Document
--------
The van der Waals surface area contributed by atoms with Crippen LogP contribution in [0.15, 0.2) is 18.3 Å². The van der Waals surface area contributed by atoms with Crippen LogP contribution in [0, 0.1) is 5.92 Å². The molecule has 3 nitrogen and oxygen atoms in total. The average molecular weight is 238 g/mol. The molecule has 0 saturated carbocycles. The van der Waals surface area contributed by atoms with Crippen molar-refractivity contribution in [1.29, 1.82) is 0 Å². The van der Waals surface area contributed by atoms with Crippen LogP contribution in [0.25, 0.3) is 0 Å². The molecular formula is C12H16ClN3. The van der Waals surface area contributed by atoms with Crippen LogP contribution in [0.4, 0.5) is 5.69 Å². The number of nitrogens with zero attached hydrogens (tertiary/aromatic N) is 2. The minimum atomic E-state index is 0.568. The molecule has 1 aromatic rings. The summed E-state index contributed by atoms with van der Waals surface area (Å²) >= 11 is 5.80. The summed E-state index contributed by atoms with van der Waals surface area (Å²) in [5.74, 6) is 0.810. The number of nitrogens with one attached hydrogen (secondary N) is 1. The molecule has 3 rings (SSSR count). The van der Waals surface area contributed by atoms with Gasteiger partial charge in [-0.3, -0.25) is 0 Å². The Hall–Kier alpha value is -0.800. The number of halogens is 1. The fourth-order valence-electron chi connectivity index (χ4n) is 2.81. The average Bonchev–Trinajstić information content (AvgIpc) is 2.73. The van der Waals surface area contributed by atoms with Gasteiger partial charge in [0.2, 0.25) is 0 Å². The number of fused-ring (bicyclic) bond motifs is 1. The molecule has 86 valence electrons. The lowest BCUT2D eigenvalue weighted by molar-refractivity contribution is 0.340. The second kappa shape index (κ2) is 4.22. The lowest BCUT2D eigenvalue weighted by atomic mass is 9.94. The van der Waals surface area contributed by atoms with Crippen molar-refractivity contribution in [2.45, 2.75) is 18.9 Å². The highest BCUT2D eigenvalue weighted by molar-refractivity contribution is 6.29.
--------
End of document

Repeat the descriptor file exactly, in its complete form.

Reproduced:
The van der Waals surface area contributed by atoms with Crippen LogP contribution in [0.15, 0.2) is 18.3 Å². The van der Waals surface area contributed by atoms with Crippen LogP contribution in [0, 0.1) is 5.92 Å². The molecule has 3 nitrogen and oxygen atoms in total. The average molecular weight is 238 g/mol. The molecule has 0 saturated carbocycles. The van der Waals surface area contributed by atoms with Crippen molar-refractivity contribution in [1.29, 1.82) is 0 Å². The van der Waals surface area contributed by atoms with Crippen LogP contribution in [0.25, 0.3) is 0 Å². The molecular formula is C12H16ClN3. The van der Waals surface area contributed by atoms with Crippen LogP contribution in [0.4, 0.5) is 5.69 Å². The number of nitrogens with zero attached hydrogens (tertiary/aromatic N) is 2. The minimum atomic E-state index is 0.568. The molecule has 1 aromatic rings. The summed E-state index contributed by atoms with van der Waals surface area (Å²) >= 11 is 5.80. The summed E-state index contributed by atoms with van der Waals surface area (Å²) in [5.74, 6) is 0.810. The number of nitrogens with one attached hydrogen (secondary N) is 1. The molecule has 3 rings (SSSR count). The van der Waals surface area contributed by atoms with Gasteiger partial charge in [-0.3, -0.25) is 0 Å². The Hall–Kier alpha value is -0.800. The number of halogens is 1. The fourth-order valence-electron chi connectivity index (χ4n) is 2.81. The average Bonchev–Trinajstić information content (AvgIpc) is 2.73. The van der Waals surface area contributed by atoms with Gasteiger partial charge in [0.2, 0.25) is 0 Å². The number of fused-ring (bicyclic) bond motifs is 1. The molecule has 86 valence electrons. The lowest BCUT2D eigenvalue weighted by molar-refractivity contribution is 0.340. The second kappa shape index (κ2) is 4.22. The lowest BCUT2D eigenvalue weighted by atomic mass is 9.94. The van der Waals surface area contributed by atoms with Crippen molar-refractivity contribution in [2.45, 2.75) is 18.9 Å². The highest BCUT2D eigenvalue weighted by molar-refractivity contribution is 6.29.